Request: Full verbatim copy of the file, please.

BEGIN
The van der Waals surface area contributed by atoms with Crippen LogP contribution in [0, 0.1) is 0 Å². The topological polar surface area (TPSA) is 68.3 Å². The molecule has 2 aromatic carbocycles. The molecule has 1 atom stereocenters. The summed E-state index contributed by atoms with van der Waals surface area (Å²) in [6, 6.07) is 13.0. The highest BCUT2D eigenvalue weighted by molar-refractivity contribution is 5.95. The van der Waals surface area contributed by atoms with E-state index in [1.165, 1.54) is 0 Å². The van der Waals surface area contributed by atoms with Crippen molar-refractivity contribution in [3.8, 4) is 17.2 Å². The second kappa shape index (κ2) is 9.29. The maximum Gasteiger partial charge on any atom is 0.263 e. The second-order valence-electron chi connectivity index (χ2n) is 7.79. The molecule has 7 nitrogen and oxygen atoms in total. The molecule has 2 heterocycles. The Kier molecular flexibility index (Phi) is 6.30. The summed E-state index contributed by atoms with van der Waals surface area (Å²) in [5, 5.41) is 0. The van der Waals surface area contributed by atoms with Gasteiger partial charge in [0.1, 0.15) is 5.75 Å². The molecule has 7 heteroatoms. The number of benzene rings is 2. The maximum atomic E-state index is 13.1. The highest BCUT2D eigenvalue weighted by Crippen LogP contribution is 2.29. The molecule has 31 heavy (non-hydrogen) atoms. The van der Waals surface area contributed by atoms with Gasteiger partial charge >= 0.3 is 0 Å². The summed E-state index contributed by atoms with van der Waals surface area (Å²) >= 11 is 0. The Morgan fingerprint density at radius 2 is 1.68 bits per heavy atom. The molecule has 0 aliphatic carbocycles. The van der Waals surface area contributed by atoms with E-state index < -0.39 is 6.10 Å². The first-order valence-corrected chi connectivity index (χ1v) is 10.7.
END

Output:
The van der Waals surface area contributed by atoms with Crippen LogP contribution in [0, 0.1) is 0 Å². The topological polar surface area (TPSA) is 68.3 Å². The molecule has 2 aromatic carbocycles. The molecule has 1 atom stereocenters. The summed E-state index contributed by atoms with van der Waals surface area (Å²) in [6, 6.07) is 13.0. The highest BCUT2D eigenvalue weighted by molar-refractivity contribution is 5.95. The van der Waals surface area contributed by atoms with E-state index in [1.165, 1.54) is 0 Å². The van der Waals surface area contributed by atoms with Crippen molar-refractivity contribution in [3.8, 4) is 17.2 Å². The second kappa shape index (κ2) is 9.29. The maximum Gasteiger partial charge on any atom is 0.263 e. The second-order valence-electron chi connectivity index (χ2n) is 7.79. The molecule has 7 nitrogen and oxygen atoms in total. The molecule has 2 heterocycles. The Kier molecular flexibility index (Phi) is 6.30. The summed E-state index contributed by atoms with van der Waals surface area (Å²) in [5, 5.41) is 0. The van der Waals surface area contributed by atoms with Gasteiger partial charge in [0.1, 0.15) is 5.75 Å². The molecule has 7 heteroatoms. The number of benzene rings is 2. The maximum atomic E-state index is 13.1. The highest BCUT2D eigenvalue weighted by Crippen LogP contribution is 2.29. The molecule has 31 heavy (non-hydrogen) atoms. The van der Waals surface area contributed by atoms with Gasteiger partial charge >= 0.3 is 0 Å². The summed E-state index contributed by atoms with van der Waals surface area (Å²) >= 11 is 0. The Morgan fingerprint density at radius 2 is 1.68 bits per heavy atom. The molecule has 0 aliphatic carbocycles. The van der Waals surface area contributed by atoms with E-state index < -0.39 is 6.10 Å². The first-order valence-corrected chi connectivity index (χ1v) is 10.7.